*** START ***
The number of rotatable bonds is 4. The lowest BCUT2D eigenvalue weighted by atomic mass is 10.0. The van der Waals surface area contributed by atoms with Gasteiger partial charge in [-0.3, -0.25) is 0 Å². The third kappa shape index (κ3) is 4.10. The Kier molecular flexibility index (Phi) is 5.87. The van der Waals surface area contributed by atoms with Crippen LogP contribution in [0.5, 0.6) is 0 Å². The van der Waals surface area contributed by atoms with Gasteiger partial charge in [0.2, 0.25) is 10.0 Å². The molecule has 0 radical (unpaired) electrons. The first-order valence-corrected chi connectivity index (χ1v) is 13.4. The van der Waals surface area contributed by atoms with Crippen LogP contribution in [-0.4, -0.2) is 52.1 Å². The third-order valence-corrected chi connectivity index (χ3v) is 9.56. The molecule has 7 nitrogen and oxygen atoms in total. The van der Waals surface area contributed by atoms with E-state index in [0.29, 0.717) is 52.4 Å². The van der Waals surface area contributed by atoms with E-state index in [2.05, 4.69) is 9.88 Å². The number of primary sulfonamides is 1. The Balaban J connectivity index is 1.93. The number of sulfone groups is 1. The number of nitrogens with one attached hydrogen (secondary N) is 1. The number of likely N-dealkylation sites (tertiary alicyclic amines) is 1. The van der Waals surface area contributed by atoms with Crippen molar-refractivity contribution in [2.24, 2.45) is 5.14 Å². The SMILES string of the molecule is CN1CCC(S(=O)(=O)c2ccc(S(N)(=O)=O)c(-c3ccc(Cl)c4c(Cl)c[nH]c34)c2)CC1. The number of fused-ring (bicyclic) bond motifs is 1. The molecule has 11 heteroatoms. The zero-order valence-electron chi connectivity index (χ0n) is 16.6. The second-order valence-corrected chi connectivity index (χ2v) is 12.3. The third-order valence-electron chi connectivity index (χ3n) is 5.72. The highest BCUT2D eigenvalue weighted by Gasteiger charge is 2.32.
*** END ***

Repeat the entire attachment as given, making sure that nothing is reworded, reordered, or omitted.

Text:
The number of rotatable bonds is 4. The lowest BCUT2D eigenvalue weighted by atomic mass is 10.0. The van der Waals surface area contributed by atoms with Gasteiger partial charge in [-0.3, -0.25) is 0 Å². The third kappa shape index (κ3) is 4.10. The Kier molecular flexibility index (Phi) is 5.87. The van der Waals surface area contributed by atoms with Crippen LogP contribution in [0.5, 0.6) is 0 Å². The van der Waals surface area contributed by atoms with Gasteiger partial charge in [0.2, 0.25) is 10.0 Å². The molecule has 0 radical (unpaired) electrons. The first-order valence-corrected chi connectivity index (χ1v) is 13.4. The van der Waals surface area contributed by atoms with Crippen LogP contribution in [-0.4, -0.2) is 52.1 Å². The third-order valence-corrected chi connectivity index (χ3v) is 9.56. The molecule has 7 nitrogen and oxygen atoms in total. The van der Waals surface area contributed by atoms with E-state index in [0.29, 0.717) is 52.4 Å². The van der Waals surface area contributed by atoms with E-state index in [2.05, 4.69) is 9.88 Å². The number of primary sulfonamides is 1. The Balaban J connectivity index is 1.93. The number of sulfone groups is 1. The number of nitrogens with one attached hydrogen (secondary N) is 1. The number of likely N-dealkylation sites (tertiary alicyclic amines) is 1. The van der Waals surface area contributed by atoms with Crippen molar-refractivity contribution in [2.24, 2.45) is 5.14 Å². The SMILES string of the molecule is CN1CCC(S(=O)(=O)c2ccc(S(N)(=O)=O)c(-c3ccc(Cl)c4c(Cl)c[nH]c34)c2)CC1. The number of fused-ring (bicyclic) bond motifs is 1. The molecule has 11 heteroatoms. The zero-order valence-electron chi connectivity index (χ0n) is 16.6. The second-order valence-corrected chi connectivity index (χ2v) is 12.3. The third-order valence-electron chi connectivity index (χ3n) is 5.72. The highest BCUT2D eigenvalue weighted by Gasteiger charge is 2.32.